Currently reading: Inside the industry: In China tastes change quickly
Western brands need to keep fleet if they want to keep catering to the world's largest car market
Jim Holder
2 mins read
12 July 2021

China has long been the world’s largest car market, prompting a gold rush for Western car makers since the turn of the millennium.

Back then and for some time since, the stock answer to the question ‘When will you start modifying your cars to meet the demands of your biggest market?’ was to underline that Chinese customers were buying into existing brand values, not expecting them to change to suit their perceived tastes.

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There was a logic to that, but it never rang true. Clues initially came in the form of one-offs being revealed by high-end brands at Chinese motor shows and reportedly then sold for vast sums to buyers hell-bent on brand excellence and exclusivity.

Such largesse inevitably filtered down to influence a wider way of thinking. The Chinese love for being chauffeured, ideally in a long, luxurious saloon, was another thing that forced the industry to bend its way.

The most extreme example is the Volkswagen Phaeton, which made it into a fifth era thanks only to China. You can bet your last quid that the new Mercedes S-Class went through extensive customer clinics in China and might argue that the DS 9 was predicated entirely on hoped-for sales there.

The balancing act with all this is authenticity – the very thing that car makers initially argued the Chinese were most interested in.

While it’s logical to move with trends, the pace of doing so must be judged carefully, as changing too fast risks losing the USP that earned you customers’ interest in the first place.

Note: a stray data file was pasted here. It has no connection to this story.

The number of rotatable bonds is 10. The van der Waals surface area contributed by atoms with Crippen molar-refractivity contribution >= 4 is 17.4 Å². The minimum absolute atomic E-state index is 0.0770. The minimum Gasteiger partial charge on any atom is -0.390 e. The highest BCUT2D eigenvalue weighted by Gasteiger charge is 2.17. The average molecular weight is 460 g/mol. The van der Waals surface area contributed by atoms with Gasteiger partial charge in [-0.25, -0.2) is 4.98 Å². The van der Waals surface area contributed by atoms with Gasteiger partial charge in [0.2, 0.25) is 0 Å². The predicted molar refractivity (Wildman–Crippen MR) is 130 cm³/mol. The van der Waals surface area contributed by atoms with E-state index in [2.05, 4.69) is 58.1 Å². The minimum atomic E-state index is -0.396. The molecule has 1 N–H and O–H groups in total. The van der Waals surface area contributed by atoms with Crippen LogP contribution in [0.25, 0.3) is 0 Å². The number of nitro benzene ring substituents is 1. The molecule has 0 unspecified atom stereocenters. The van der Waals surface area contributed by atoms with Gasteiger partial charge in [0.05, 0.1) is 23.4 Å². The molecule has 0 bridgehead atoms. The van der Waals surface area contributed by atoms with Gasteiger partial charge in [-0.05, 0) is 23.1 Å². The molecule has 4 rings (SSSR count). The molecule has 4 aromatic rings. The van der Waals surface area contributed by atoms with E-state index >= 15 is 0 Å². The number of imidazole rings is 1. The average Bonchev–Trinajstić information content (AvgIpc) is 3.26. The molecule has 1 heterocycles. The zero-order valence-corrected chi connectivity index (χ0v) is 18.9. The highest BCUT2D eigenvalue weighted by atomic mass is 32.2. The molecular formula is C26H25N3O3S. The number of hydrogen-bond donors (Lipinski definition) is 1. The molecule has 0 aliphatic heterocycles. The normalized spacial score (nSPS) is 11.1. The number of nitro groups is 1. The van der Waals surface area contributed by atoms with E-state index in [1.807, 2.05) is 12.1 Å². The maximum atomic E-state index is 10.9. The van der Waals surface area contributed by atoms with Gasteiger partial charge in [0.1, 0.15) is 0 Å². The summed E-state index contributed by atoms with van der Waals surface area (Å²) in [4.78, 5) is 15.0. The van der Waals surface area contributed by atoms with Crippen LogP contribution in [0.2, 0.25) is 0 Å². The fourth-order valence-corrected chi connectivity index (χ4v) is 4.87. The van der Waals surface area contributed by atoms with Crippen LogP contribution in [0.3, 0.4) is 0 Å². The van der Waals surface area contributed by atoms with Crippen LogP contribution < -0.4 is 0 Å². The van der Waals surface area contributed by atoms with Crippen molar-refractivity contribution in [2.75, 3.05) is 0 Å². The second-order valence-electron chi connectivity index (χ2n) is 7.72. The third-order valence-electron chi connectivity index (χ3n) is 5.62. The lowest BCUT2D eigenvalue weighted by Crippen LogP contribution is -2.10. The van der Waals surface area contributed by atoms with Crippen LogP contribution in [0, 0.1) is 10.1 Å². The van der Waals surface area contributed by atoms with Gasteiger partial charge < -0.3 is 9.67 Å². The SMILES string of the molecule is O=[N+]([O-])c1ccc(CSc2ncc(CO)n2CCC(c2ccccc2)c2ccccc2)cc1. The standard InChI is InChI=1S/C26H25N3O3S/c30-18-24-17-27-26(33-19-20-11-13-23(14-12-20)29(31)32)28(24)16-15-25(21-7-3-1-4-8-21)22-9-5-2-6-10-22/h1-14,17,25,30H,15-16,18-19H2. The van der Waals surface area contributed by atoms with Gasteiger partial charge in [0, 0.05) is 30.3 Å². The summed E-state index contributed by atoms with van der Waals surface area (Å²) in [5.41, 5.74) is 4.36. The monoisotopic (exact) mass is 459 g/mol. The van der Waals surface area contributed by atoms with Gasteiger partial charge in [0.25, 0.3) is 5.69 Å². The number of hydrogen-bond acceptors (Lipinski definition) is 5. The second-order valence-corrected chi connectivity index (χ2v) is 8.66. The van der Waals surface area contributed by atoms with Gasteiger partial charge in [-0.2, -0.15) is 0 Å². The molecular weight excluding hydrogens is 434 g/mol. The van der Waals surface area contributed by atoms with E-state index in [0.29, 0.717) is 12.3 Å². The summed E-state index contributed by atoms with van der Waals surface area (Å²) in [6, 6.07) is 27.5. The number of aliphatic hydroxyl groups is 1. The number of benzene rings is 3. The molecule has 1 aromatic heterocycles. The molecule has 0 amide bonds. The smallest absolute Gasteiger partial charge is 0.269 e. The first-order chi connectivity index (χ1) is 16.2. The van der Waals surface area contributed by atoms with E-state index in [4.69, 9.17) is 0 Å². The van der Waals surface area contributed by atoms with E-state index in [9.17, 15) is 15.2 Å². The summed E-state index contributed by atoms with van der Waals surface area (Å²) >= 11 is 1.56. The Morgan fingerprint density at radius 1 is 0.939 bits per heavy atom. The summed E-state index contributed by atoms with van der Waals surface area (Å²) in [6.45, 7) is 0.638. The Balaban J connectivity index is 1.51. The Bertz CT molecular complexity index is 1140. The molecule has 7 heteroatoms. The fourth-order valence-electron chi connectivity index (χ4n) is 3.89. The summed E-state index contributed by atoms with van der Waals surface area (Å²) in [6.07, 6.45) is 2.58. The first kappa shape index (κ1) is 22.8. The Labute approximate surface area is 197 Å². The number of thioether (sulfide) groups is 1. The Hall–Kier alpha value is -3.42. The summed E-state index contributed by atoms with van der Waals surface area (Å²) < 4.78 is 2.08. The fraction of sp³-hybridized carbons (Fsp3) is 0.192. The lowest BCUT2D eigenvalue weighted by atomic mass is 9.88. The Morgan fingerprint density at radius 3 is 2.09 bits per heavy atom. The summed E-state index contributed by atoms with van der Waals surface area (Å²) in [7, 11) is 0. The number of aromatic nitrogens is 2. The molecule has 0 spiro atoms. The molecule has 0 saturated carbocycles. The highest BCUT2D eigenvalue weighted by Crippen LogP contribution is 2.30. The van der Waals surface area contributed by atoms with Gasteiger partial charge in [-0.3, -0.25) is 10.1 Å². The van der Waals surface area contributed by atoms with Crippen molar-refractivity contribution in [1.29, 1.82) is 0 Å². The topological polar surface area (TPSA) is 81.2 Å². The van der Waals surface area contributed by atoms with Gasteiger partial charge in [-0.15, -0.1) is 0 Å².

The Chinese market moves fast, as shown by the recent collapse of Citroën, DS and Peugeot sales there. The Stellantis trio have in China the annual capacity to build a million cars but sales of only 100,000. In chasing volume via integration, they got bitten hard.

Their predicament also highlights another threat to Western brands. It’s not just that tastes and respect for reputations change quickly: Chinese customers are also increasingly catered for by a range of new, exciting and, in terms of electrification and connectivity, superior home-grown marques.

China has the capacity to produce around 40 million cars per year but a market for only around 25 million, and much of this surplus belongs to Chinese brands.

So while factories aren’t running at full capacity, about a million cars are exported to fringe markets like Bangladesh, Egypt and Saudi Arabia. But in time (as already shown by BYD, Nio and SAIC), they have more mainstream ambitions.

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Could it be that the tide is turning as the Chinese marques push back with their own superior takes on electrification and tech, rather than brand equity?


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Zapetero 12 July 2021

BangLadesh, uganda, etc have their own car / bus companies now. BangLadesh Auto Industries, BAIL, Uganda Kira motors. To name but un few. Le phiLLipinas now maKe their own 4x4 picKup. Cherry cars Investment en Le Maroc. Egypt Mercedes factoire. etc. Nigeria RenauLt.

sabre 12 July 2021

Current Chinese cars are notorious for bad quality and reliability, therefore Chinese buyers shy away from Stellantis cars that have similar notoriety. A Japanese member of the board at Stellantis will be worth his weight in gold.If you find me repetetive, don't worry. I'll keep on for the benefit of the industry that puts its reputation in shame and disregard the buyers' respect.

scrap 12 July 2021

The future is already here. Aren't all Polestars made in China? 2 of the biggest brands sponsoring the football were Chinese. Western consumer societies are addicted to Chinese exports paid for on cheap credit.